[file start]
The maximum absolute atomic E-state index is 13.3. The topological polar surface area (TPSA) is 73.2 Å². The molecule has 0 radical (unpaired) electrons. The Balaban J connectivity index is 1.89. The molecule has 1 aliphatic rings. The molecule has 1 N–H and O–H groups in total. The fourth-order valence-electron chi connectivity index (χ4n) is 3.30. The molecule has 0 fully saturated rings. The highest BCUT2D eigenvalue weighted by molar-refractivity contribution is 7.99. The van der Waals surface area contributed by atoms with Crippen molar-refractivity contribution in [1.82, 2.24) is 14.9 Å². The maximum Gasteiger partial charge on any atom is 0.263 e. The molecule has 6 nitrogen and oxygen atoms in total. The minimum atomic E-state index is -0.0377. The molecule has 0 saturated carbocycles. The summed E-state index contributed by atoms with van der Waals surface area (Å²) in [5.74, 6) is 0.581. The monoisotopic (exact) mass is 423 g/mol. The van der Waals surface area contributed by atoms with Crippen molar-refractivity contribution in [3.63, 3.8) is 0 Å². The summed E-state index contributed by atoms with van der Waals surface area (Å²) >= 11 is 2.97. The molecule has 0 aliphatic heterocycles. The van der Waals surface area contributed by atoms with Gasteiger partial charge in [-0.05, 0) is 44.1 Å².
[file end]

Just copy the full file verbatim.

The maximum absolute atomic E-state index is 13.3. The topological polar surface area (TPSA) is 73.2 Å². The molecule has 0 radical (unpaired) electrons. The Balaban J connectivity index is 1.89. The molecule has 1 aliphatic rings. The molecule has 1 N–H and O–H groups in total. The fourth-order valence-electron chi connectivity index (χ4n) is 3.30. The molecule has 0 fully saturated rings. The highest BCUT2D eigenvalue weighted by molar-refractivity contribution is 7.99. The van der Waals surface area contributed by atoms with Crippen molar-refractivity contribution in [1.82, 2.24) is 14.9 Å². The maximum Gasteiger partial charge on any atom is 0.263 e. The molecule has 6 nitrogen and oxygen atoms in total. The minimum atomic E-state index is -0.0377. The molecule has 0 saturated carbocycles. The summed E-state index contributed by atoms with van der Waals surface area (Å²) in [5.74, 6) is 0.581. The monoisotopic (exact) mass is 423 g/mol. The van der Waals surface area contributed by atoms with Crippen molar-refractivity contribution in [3.63, 3.8) is 0 Å². The summed E-state index contributed by atoms with van der Waals surface area (Å²) >= 11 is 2.97. The molecule has 0 aliphatic heterocycles. The van der Waals surface area contributed by atoms with Gasteiger partial charge in [-0.05, 0) is 44.1 Å².